Friday, March 15th, 2013

horny1Visiting a train show a couple years back, I spotted a big stack of boxes from across the aisle that made my spider-sense tingle. They turned out to be passenger cars, dozens of them, at rock-bottom prices. I picked out two dome cars, two or three sleepers, a coach and an observation car for the tail end. There weren’t any baggage cars in the bunch or I would have snagged one of those, too. I felt pretty good about my discovery for about twenty minutes, then wanted to go back and buy all the rest of them. I still don’t know how I didn’t.

The cars were all made by Rivarossi, an Italian company that made some affordable yet still rather good-looking passenger cars. By ‘affordable’ I mean they’re on the cheap end of the spectrum without going quite all the way into the shabby shit you can expect when you pay no more than five dollars per car. The paint job is plain without being sloppy. The grab irons are molded on without looking like turds stuck to the sides of the car. They’re about as good-looking as you could expect to get without feeling like your wallet’s been raped.

They didn’t spend a lot of money on the couplers, that’s for sure. Admittedly, horn-hook couplers were the industry standard back in the day, and they work well enough but they don’t look a thing like real couplers, or anything else you would expect to see on a passenger car. Might as well have great big white-gloved Mickey Mouse hands sticking out from underneath the ends of the cars. I’m not a rivet-counting stickler for realism, but I cannot abide horn-hook couplers.

horny3Luckily, there’s something I can do about that. Namely, rip the old couplers off the cars and install new ones. An American company called Kadee makes nothing but miniature couplers that look like the full-size couplers on real train cars, and while I was visiting my favorite hobby store not long ago I found some Kadee couplers that I thought would work perfectly on my Rivarossi passenger cars, so I bought them all, took them home and, over the past several nights, have been trying to figure out how to mount them to the cars in a way that would look almost like I knew what I was doing instead of like I had no clue and wasn’t going to get one any time soon.

The first thing to do, it seemed to me, was to pull off the frames that the wheels were mounted in. Model rail geeks call these trucks, because trucks. I don’t know why, they just do, okay? The horn-hook couplers stuck out from one end of each truck and they got in the way. Taking off the trucks cleared the decks, so to speak, and made it easier to figure out how to remove the horn-hook couplers. They were clipped in place with a thin, circular spring that was almost as hard to unclip as a bra strap, but after I figured it out I could take off a coupler in two shakes, no waiting. Again, sort of like a bra strap.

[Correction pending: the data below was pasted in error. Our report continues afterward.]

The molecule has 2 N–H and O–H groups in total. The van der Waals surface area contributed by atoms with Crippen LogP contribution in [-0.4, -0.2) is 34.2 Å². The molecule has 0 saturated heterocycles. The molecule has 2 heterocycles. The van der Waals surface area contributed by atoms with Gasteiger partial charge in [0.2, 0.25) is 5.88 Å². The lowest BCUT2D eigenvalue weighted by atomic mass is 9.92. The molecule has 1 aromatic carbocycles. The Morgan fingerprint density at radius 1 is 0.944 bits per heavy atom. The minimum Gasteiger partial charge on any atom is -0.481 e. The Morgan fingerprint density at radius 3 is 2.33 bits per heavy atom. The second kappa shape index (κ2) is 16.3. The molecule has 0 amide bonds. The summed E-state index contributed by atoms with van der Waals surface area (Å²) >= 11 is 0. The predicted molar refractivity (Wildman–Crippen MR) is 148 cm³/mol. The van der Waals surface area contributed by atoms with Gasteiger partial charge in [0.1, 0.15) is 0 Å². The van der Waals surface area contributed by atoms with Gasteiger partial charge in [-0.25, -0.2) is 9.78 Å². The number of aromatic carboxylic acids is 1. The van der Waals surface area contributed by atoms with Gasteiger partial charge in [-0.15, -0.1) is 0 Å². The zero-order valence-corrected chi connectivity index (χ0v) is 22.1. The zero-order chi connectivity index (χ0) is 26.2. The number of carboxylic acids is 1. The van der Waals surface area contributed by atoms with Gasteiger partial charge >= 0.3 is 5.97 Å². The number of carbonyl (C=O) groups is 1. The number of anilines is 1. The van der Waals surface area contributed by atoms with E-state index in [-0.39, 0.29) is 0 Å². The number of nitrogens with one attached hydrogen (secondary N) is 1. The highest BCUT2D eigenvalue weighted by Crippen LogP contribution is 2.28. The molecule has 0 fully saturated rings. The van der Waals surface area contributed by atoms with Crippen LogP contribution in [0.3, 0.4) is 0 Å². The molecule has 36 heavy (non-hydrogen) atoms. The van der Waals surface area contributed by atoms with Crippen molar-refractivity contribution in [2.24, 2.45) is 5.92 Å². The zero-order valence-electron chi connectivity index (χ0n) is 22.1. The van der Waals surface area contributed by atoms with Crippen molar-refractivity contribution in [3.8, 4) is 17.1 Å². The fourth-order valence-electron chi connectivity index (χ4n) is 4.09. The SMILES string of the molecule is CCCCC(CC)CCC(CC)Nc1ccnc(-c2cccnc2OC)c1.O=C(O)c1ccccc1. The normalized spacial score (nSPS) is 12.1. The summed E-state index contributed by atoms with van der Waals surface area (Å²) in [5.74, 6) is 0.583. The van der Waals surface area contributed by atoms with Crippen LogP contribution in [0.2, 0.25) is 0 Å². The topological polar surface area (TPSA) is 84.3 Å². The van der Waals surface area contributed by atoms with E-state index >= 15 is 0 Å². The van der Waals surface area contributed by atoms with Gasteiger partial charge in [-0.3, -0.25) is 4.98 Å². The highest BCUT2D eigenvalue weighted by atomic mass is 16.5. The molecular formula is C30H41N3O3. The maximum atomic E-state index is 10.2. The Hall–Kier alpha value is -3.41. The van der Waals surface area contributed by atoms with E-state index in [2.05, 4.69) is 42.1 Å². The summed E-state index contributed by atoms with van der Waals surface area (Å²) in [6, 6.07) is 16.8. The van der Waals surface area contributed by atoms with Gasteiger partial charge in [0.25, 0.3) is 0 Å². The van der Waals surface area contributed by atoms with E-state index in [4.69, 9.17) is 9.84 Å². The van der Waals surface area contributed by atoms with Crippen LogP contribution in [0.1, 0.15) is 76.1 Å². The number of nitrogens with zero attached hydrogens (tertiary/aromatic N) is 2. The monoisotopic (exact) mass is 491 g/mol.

horny5Then I had to figure out where to drill the holes so the replacement coupler would stick out far enough to grab the coupler of another car, but not so far that it would look like a great big moldy pumpkin on the end of a broom stick. This seemed like a simple matter of measurement, and I did carefully measure it out, check my measurements, and measured it again before I drilled that first hole, but I still got the moldy pumpkin. Can it be that the universe has evolved up to this point just so I could experience that moment?

After a little experimentation, I got the coupler in the right place and it was time to put all the pieces together. Kadee couplers are sold as kits, each set in a little brown envelope filled with tiny screws and springs that roll all the way across your work bench and right off the edge if you’re not smart enough to dump them into a dish. Not a single one of the pieces is big enough to make it easy to handle with your fingers. You have to use tweezers a lot. I’m no good with tweezers. When I try to pick up a teensy-tiny little screw with a pair of tweezers, chances are about fifty-fifty that, just as I’m guiding the screw into the hole where it’s supposed to go, I’ll squeeze a little too hard and the screw will go sailing through the air and I’ll never see it again.

And don’t even get me started on springs. One moment, I’m trying to gently push one into a slot with the flat of a screwdriver, the next moment it’s not there. Didn’t see it take off, didn’t even see what I might have done wrong to make it go flying. It was just time to leave, so it left. After the last cuss word had cleared the air and my breathing levels off, I have to wonder sometimes that this is what I do to relax after work.

horny6After everything’s put together and the couplers are finally mounted to the car body in the right place, though, I have to admit that all that cussing is worth it. And it was fun to finally put these cars on the track and hook them up to an engine so I could take them for a spin around the track. All my engines have knuckle couplers, so until I could replace the old horn-hook couplers, the only way I could move them around the track was with the end of my finger. I made choo-choo sounds with my mouth while I did it, but it just wasn’t the same and cranking the throttle open and watching an engine drag them down the line.

coupled | 6:06 am CDT
Category: entertainment, hobby, LoCo Rwy, play
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